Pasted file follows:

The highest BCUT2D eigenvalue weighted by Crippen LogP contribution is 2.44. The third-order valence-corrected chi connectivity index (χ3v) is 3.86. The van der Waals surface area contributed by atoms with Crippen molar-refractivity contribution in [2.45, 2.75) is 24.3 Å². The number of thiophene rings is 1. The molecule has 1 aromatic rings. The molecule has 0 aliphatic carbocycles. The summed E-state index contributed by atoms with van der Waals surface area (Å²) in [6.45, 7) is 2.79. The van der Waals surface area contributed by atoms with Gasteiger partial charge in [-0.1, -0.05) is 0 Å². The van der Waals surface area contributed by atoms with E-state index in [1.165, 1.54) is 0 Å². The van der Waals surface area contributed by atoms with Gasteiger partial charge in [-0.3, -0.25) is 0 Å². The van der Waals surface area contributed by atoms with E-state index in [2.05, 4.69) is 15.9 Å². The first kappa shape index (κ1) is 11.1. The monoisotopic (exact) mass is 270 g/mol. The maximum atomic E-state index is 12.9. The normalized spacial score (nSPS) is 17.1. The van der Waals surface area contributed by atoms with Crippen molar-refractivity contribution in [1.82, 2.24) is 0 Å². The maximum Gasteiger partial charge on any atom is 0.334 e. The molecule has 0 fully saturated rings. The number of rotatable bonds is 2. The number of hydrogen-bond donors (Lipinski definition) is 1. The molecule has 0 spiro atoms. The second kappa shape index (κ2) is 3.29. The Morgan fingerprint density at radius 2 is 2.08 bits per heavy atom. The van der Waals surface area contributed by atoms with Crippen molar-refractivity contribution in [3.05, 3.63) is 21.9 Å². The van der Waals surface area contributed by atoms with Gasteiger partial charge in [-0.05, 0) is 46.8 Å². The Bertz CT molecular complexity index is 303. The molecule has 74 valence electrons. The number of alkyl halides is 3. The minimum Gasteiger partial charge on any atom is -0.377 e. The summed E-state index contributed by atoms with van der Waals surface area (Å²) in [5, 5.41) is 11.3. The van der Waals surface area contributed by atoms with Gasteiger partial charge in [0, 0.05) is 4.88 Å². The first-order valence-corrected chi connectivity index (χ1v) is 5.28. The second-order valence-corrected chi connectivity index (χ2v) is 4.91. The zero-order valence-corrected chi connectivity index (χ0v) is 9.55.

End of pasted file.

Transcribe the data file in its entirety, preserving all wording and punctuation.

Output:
The highest BCUT2D eigenvalue weighted by Crippen LogP contribution is 2.44. The third-order valence-corrected chi connectivity index (χ3v) is 3.86. The van der Waals surface area contributed by atoms with Crippen molar-refractivity contribution in [2.45, 2.75) is 24.3 Å². The number of thiophene rings is 1. The molecule has 1 aromatic rings. The molecule has 0 aliphatic carbocycles. The summed E-state index contributed by atoms with van der Waals surface area (Å²) in [6.45, 7) is 2.79. The van der Waals surface area contributed by atoms with Gasteiger partial charge in [-0.1, -0.05) is 0 Å². The van der Waals surface area contributed by atoms with E-state index in [1.165, 1.54) is 0 Å². The van der Waals surface area contributed by atoms with Gasteiger partial charge in [-0.3, -0.25) is 0 Å². The van der Waals surface area contributed by atoms with E-state index in [2.05, 4.69) is 15.9 Å². The first kappa shape index (κ1) is 11.1. The monoisotopic (exact) mass is 270 g/mol. The maximum atomic E-state index is 12.9. The normalized spacial score (nSPS) is 17.1. The van der Waals surface area contributed by atoms with Crippen molar-refractivity contribution in [1.82, 2.24) is 0 Å². The maximum Gasteiger partial charge on any atom is 0.334 e. The molecule has 0 fully saturated rings. The number of rotatable bonds is 2. The number of hydrogen-bond donors (Lipinski definition) is 1. The molecule has 0 spiro atoms. The second kappa shape index (κ2) is 3.29. The Morgan fingerprint density at radius 2 is 2.08 bits per heavy atom. The van der Waals surface area contributed by atoms with Crippen molar-refractivity contribution in [3.05, 3.63) is 21.9 Å². The van der Waals surface area contributed by atoms with Gasteiger partial charge in [-0.05, 0) is 46.8 Å². The Bertz CT molecular complexity index is 303. The molecule has 74 valence electrons. The number of alkyl halides is 3. The minimum Gasteiger partial charge on any atom is -0.377 e. The summed E-state index contributed by atoms with van der Waals surface area (Å²) in [5, 5.41) is 11.3. The van der Waals surface area contributed by atoms with Gasteiger partial charge in [0, 0.05) is 4.88 Å². The first-order valence-corrected chi connectivity index (χ1v) is 5.28. The second-order valence-corrected chi connectivity index (χ2v) is 4.91. The zero-order valence-corrected chi connectivity index (χ0v) is 9.55.